BY MICHAEL REISIG –
Bonnie and I were sitting on the porch the other day and she was rubbing her shoulder, complaining how it was bothering her again. Years ago we were playing tennis and she had tripped moving into a backhand shot, falling on her arm and damaging the nerve in her shoulder. It never really healed properly.
“That one day!” she remarked. “That one day caused me all this discomfort over the years.”
It struck me as a poignant thought. How many of us can remember “that one day?” Heck, how many of us can remember experiencing “that one day” several times in our lives?
Call it timing, carelessness, foolishness, the capriciousness of good and bad luck. Whatever it is, it happens to us all and almost all of us have “that one day” we remember ruefully or joyfully.
It doesn’t have to be a bad situation – on the contrary, it can be a wonderful happening. Author Beverly Donofrio once said, “All life is, is three or four big days that change everything.” There is hardly a person reading this article who doesn’t intrinsically understand that. Most of us can still see clearly the moments in our life that were pivotal points.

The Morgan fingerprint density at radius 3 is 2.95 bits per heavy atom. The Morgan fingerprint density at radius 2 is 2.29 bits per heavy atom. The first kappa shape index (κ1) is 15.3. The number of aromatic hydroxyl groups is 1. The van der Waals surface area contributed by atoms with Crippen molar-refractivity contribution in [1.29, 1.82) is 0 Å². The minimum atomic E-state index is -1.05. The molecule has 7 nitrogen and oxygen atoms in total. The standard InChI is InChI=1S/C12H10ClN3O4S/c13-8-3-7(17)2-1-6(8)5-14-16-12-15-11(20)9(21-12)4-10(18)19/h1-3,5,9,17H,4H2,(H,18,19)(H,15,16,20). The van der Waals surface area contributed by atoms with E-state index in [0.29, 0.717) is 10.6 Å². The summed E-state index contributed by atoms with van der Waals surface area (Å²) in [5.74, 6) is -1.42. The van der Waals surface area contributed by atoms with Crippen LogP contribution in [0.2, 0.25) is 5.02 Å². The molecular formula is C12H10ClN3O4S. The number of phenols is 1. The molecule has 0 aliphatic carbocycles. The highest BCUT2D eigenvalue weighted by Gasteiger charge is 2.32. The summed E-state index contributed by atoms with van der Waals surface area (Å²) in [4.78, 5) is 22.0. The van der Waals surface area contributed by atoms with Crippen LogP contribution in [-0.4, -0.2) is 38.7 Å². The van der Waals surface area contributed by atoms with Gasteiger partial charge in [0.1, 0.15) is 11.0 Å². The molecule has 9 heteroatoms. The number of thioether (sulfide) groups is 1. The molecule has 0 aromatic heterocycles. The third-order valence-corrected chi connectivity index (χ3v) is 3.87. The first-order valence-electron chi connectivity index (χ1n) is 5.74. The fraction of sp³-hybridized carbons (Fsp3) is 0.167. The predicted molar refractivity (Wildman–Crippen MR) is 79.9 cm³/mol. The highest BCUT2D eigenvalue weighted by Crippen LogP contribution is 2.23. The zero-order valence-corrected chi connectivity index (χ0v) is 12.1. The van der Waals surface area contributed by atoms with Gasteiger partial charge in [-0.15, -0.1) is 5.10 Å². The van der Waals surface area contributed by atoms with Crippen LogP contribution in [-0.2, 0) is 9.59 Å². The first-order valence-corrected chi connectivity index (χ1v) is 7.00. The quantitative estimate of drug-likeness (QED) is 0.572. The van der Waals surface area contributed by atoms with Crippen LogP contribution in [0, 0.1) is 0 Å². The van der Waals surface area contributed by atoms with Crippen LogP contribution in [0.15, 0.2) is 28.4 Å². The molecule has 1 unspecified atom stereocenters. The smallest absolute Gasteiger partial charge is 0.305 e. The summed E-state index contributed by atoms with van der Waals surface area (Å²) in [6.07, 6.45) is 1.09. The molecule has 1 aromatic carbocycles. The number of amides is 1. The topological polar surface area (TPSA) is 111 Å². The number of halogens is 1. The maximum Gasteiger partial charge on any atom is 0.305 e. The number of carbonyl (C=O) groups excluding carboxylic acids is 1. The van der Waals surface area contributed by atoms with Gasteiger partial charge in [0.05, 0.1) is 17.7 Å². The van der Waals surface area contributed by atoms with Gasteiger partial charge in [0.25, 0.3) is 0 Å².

The important thing here is that most of the time you can’t prepare for these occasions. Only two things matter – how you handle the situation at the moment, and how you handle it from then on. You can’t control the fact that bad things are occasionally going to happen to you, but you can control at least in part, how they affect you.
When we are gifted with good things, the important aspect is to remember grace and thanks. Never forget that you are blessed with good things just as you are challenged with difficult situations. And sometimes, The Man upstairs “gifts us” with a challenge because we need it in order to grow. Admittedly when you’re faced with “that one day,” you can’t turn back the clock, you can’t go back, but you can start from that moment forward and create a new ending to the story that is you. I love the expression by C.S. Lewis: “Getting over a painful experience is a lot like crossing monkey bars. You have to let go at some point to move forward.”
The truth is, it seems strangely unfair that we have a tendency to remember the difficult days more easily than the good, but when you come right down to it, it’s still our choice, isn’t it? Life is nothing more than a learning process, and each of us can only hope, when we come to the final exam, we arrive prepared.
I’ll leave you with a quote by one of my favorite writers, Richard Bach – “Here is the test to determine if your mission on earth is finished. If you’re alive, it isn’t.”